The Central Planning Authority dismissed a directive from the Department of Environment, acting on behalf of the National Conservation Council, to reject a planning application to replace a seawall and cabana on Boggy Sand Road in West Bay because, it says, it had not received a ‘lawful directive’ from the NCC.
Minutes of the planning meeting on 1 Sept. at which the application was approved – despite the DoE’s directive to reject it based on the expected detrimental impact on the marine environment and beach – were released this week and outline the reasoning behind the planning board’s decision.
The minutes note, “The Authority was satisfied that it was not in possession of a lawful directive issued under Section 41 (5) of the National Conservation Act, by the National Conservation Council directing the Authority to refuse planning permission without undertaking a full inquiry and consideration of the application under its statutory mandate to effectively direct development so as safeguard the economic, cultural, social, and general welfare of the people, subject thereto the environment.”
At the opening of its lengthy written submission to the board, which detailed its objections to the plan, the DoE had said that its review was provided “by the Director of the Department of Environment under delegated authority from the National Conservation Council (section 3 (13) of the National Conservation Act, 2013)”.
The relevant section of the National Conservation Act states, “The Council may delegate any of its functions, other than the making of orders and the issuing of directives, to the Director or to any committee or sub-committee of its members.”
The DoE had directed the planning board not to approve the application by Cayman Property Investments Ltd., which had asked for permission to remove an existing seawall, built by the former owner, which was failing, and a cabana. The department had pointed out that permission for the original structure, which was built in 2009, should never have been given as it was built too close to the sea, and had led to beach erosion in the area.
Under the National Conservation Act, the National Conservation Council can direct an authority to refuse an action if it is likely to have an adverse effect on a protected area. The site on Boggy Sand Road is adjacent to the Seven Mile Beach Marine Reserve, which is a Marine Protected Area, the DoE noted in its submission.
The board, according to the minutes, “fully considered” the advice submitted by the DoE and determined that the department had “placed an undue reliance” on removing all structures from the site, which was not a consideration before the CPA.
“The Authority notes the inconsistency in the advice provided by the DoE which advocated
for the removal of all structures from the property, juxtaposed against the recommendation
calling for the installation of a properly designed wall, on the subject site, for the protection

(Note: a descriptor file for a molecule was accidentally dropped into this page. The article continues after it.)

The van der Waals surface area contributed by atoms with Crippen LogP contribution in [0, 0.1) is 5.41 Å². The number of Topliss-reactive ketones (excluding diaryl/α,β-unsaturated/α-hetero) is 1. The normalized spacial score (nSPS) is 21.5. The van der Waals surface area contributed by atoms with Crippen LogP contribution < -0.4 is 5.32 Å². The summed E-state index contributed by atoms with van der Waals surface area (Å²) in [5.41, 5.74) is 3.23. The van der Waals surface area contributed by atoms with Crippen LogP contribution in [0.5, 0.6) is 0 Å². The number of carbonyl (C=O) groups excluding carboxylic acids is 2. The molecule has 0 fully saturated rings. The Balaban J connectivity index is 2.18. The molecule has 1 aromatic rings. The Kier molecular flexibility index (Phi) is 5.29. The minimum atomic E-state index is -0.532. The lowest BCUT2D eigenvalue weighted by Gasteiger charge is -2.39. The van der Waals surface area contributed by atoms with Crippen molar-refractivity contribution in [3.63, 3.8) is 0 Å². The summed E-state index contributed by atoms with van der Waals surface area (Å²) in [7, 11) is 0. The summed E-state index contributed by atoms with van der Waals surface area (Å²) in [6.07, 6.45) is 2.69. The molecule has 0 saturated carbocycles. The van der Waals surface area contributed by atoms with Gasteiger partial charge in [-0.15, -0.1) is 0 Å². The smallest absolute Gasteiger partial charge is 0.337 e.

of the adjoining house with a tie-in to the sheet-piled CIG installed seawall on Mary Molly
Hydes Road. The Authority was unable to rationalise the inconsistency in the advice
rendered by the DoE in this regard, and therefore was unable to adopt the advocated course of action,” the minutes state.
The CPA, in the minutes, outlined some other reasons for its decision, including stating that it had accepted advice rendered initially by the DoE that a curved or stepped seawall would serve to redirect or dissipate wave energy, thereby reducing the negative effects the current straight seawall is causing.
The board set down a number of conditions that the property owner would be required to meet while demolishing the existing seawall and replacing it with a new wall. These include completing construction of the replacement wall inside the existing wall, before taking down that original wall; putting silt screen in place during construction; and obtaining a Final Certificate of Fitness for Occupancy prior to occupying the new cabana.
It noted, “The Authority determined that the existing seawall was becoming detrimental to the property, surrounding properties, and the abutting Marine Protected Area given the
deteriorating state of the wall and the serious structural integrity issues relating to the failure of the foundations as noted by the reviewing engineer. The Authority concluded that
permitting the current seawall to remain in situ would result in the least desirable outcome
for the surrounding environs with the inevitable further deterioration and eventual failure of
the existing wall.”
The Compass reached out the Department of Environment for a response. John Bothwell, manager of the DoE’s Legislation Implementation and Coordination Unit, said, “The Department of Environment have only recently received a copy of the CPA Minutes and the Department and the National Conservation Council are currently in discussions on the way forward. We are not certain why the Central Planning Authority has taken that view in relation to the lawful direction provided by the DoE on behalf of the Council.”
The Compass also contacted Premier Wayne Panton, whose remit includes the Ministry of Sustainability and Climate Resiliency, and Director of Planning Haroon Pandohie who passed the query along to CPA chairman Ian Pairadeau. We are awaiting responses.